- Pedagogy 2.0: A License To Print Life
- tech grants: Big Ideas For The Grants Writing Revolution
- tech grants: What Do Algorithms Have to Do With Grants?
- Web Principles: TLS-level Compression Found Inherently Insecure
- Pedagogy 2.0: Blade Runner
- tech grants: Cooperative Proposal Writing
- The Key To Lively, Productive Meetings
- Web Principles: Digg Deletes Everything
- Web Principles: Revision Control, Unit Tests Harmful?
- Pedagogy 2.0: Conversations With Siri
TechEDge eNews Update
Last Updated on Thursday, 10 March 2011 Written by Dr. Douglas E. Hersh Tuesday, 08 March 2011
Will a “man on the moon” strategy of investment in educational technology lead to an era of unprecedented economic prosperity for the United States? The Obama administration thinks so, and is putting its money where its mouth is in its 2012 fiscal year budget with a proposed $90 million education research initiative modeled on DARPA, the Defense Advanced Research Projects Agency that was instrumental in the invention of the Internet. On February 4, 2011, the administration proposed the creation of a new agency called the Advanced Research Projects Agency-Education, or ARPA-ED.
Last Updated on Thursday, 05 May 2011 Written by Juri Brilts Tuesday, 01 March 2011
I subscribe to a Grants.gov e-mail list for new announcements for various federal grants. Since I receive daily announcements regarding a variety of grants from multiple agencies, I am struck with the fact that there are so many grant opportunities for Indian tribes.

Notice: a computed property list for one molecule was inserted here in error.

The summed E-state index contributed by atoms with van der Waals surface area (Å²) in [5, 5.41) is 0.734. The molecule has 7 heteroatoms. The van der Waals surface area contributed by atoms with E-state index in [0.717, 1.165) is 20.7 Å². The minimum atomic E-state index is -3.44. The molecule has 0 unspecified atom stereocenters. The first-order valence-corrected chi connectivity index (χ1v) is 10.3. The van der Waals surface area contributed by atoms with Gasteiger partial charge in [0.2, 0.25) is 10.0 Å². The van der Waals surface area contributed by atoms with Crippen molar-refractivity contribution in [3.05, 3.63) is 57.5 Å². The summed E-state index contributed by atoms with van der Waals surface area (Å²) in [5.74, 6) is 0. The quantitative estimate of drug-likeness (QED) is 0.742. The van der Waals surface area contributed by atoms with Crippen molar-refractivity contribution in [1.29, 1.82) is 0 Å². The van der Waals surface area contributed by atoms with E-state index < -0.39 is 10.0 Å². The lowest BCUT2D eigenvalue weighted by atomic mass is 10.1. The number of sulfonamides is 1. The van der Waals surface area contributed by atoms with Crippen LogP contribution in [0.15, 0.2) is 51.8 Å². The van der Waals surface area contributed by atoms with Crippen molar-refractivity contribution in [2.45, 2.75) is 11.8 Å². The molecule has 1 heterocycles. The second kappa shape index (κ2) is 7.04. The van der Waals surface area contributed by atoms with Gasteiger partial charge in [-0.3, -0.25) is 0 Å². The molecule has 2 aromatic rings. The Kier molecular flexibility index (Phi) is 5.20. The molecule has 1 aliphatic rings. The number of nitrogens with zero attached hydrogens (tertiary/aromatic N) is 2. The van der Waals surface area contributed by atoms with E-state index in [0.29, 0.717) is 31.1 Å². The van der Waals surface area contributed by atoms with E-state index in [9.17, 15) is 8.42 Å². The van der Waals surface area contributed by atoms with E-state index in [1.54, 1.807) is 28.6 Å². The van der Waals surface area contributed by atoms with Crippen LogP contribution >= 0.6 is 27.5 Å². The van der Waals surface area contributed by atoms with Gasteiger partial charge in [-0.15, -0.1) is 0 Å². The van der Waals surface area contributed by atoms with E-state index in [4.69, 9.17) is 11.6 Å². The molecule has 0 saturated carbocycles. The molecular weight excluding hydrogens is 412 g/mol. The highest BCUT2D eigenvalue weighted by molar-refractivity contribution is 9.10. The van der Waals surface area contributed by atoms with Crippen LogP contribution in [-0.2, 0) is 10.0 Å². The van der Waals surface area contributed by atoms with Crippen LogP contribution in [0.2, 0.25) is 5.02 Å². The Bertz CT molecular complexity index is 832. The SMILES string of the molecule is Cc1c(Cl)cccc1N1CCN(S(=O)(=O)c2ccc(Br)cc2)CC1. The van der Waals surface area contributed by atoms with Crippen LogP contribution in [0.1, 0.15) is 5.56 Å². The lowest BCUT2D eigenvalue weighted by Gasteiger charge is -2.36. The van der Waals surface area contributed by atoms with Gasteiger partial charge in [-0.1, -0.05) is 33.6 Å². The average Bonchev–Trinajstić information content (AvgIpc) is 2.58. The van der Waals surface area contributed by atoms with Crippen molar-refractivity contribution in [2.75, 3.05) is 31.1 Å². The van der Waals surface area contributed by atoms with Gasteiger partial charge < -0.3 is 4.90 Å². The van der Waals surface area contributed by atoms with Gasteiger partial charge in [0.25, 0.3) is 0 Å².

Last Updated on Thursday, 10 February 2011 Written by Juri Brilts Wednesday, 02 February 2011
Many years ago, I was asked to be a proposal reviewer for the California Arts Council. I remember that I was selected to be on the “Artist in the Schools Panel,” which had an allocated amount of $250,000 for that year’s funding. There were five of us reviewers selected to be on this particular panel. We were each mailed forty-five proposals, which we had to screen and rank according to the proposal criteria given us by the Arts Council staff.
Last Updated on Thursday, 10 February 2011 Written by David Hammond Monday, 31 January 2011
Microsoft's Dare Obasanjo, who is known for his scathing critiques of technology trends and products, including some of those promoted by Microsoft itself, has just written a blog post analyzing why OpenID, AtomPub, and XML on the Web (including XHTML and SOAP) have failed as technologies.
In his conclusion, he sees a common issue with all three: they were each designed to solve a specific niche problem, but they were promoted as if everyone should be using them. In the end, adapting those technologies for other uses proved too complex and didn't give the benefits they were supposed to deliver.
Finally, he mentions "NoSQL" (a buzz word meaning non-relational databases) as something that developers should analyze with these lessons in mind. Will NoSQL end up joining this list of failures? Let's take a look.
Last Updated on Wednesday, 26 January 2011 Written by Donald Hester Tuesday, 25 January 2011
From time to time I get interesting or pertinent questions from clients, colleagues and readers. I like to post the answers on my blog because I think more people may have the same question. Here's a recent dialogue regarding Payment Card Industry compliance:
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